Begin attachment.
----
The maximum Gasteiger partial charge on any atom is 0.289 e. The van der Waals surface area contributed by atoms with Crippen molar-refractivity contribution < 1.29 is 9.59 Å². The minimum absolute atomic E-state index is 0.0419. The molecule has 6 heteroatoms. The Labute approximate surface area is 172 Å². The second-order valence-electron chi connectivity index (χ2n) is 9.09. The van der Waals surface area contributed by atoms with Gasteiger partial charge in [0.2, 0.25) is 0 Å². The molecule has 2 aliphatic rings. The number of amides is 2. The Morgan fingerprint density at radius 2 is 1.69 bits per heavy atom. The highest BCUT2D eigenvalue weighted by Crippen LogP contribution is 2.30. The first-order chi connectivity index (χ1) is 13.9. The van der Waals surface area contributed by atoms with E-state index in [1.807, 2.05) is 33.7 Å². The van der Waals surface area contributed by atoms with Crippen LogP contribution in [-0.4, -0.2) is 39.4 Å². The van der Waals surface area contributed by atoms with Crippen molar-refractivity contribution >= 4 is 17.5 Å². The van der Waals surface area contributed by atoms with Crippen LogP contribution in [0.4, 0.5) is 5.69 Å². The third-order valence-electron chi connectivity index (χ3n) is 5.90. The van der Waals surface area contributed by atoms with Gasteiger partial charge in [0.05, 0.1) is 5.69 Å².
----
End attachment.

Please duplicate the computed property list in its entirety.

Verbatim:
The maximum Gasteiger partial charge on any atom is 0.289 e. The van der Waals surface area contributed by atoms with Crippen molar-refractivity contribution < 1.29 is 9.59 Å². The minimum absolute atomic E-state index is 0.0419. The molecule has 6 heteroatoms. The Labute approximate surface area is 172 Å². The second-order valence-electron chi connectivity index (χ2n) is 9.09. The van der Waals surface area contributed by atoms with Gasteiger partial charge in [0.2, 0.25) is 0 Å². The molecule has 2 aliphatic rings. The number of amides is 2. The Morgan fingerprint density at radius 2 is 1.69 bits per heavy atom. The highest BCUT2D eigenvalue weighted by Crippen LogP contribution is 2.30. The first-order chi connectivity index (χ1) is 13.9. The van der Waals surface area contributed by atoms with E-state index in [1.807, 2.05) is 33.7 Å². The van der Waals surface area contributed by atoms with Crippen LogP contribution in [-0.4, -0.2) is 39.4 Å². The van der Waals surface area contributed by atoms with Crippen molar-refractivity contribution >= 4 is 17.5 Å². The van der Waals surface area contributed by atoms with Crippen LogP contribution in [0.4, 0.5) is 5.69 Å². The third-order valence-electron chi connectivity index (χ3n) is 5.90. The van der Waals surface area contributed by atoms with Gasteiger partial charge in [0.05, 0.1) is 5.69 Å².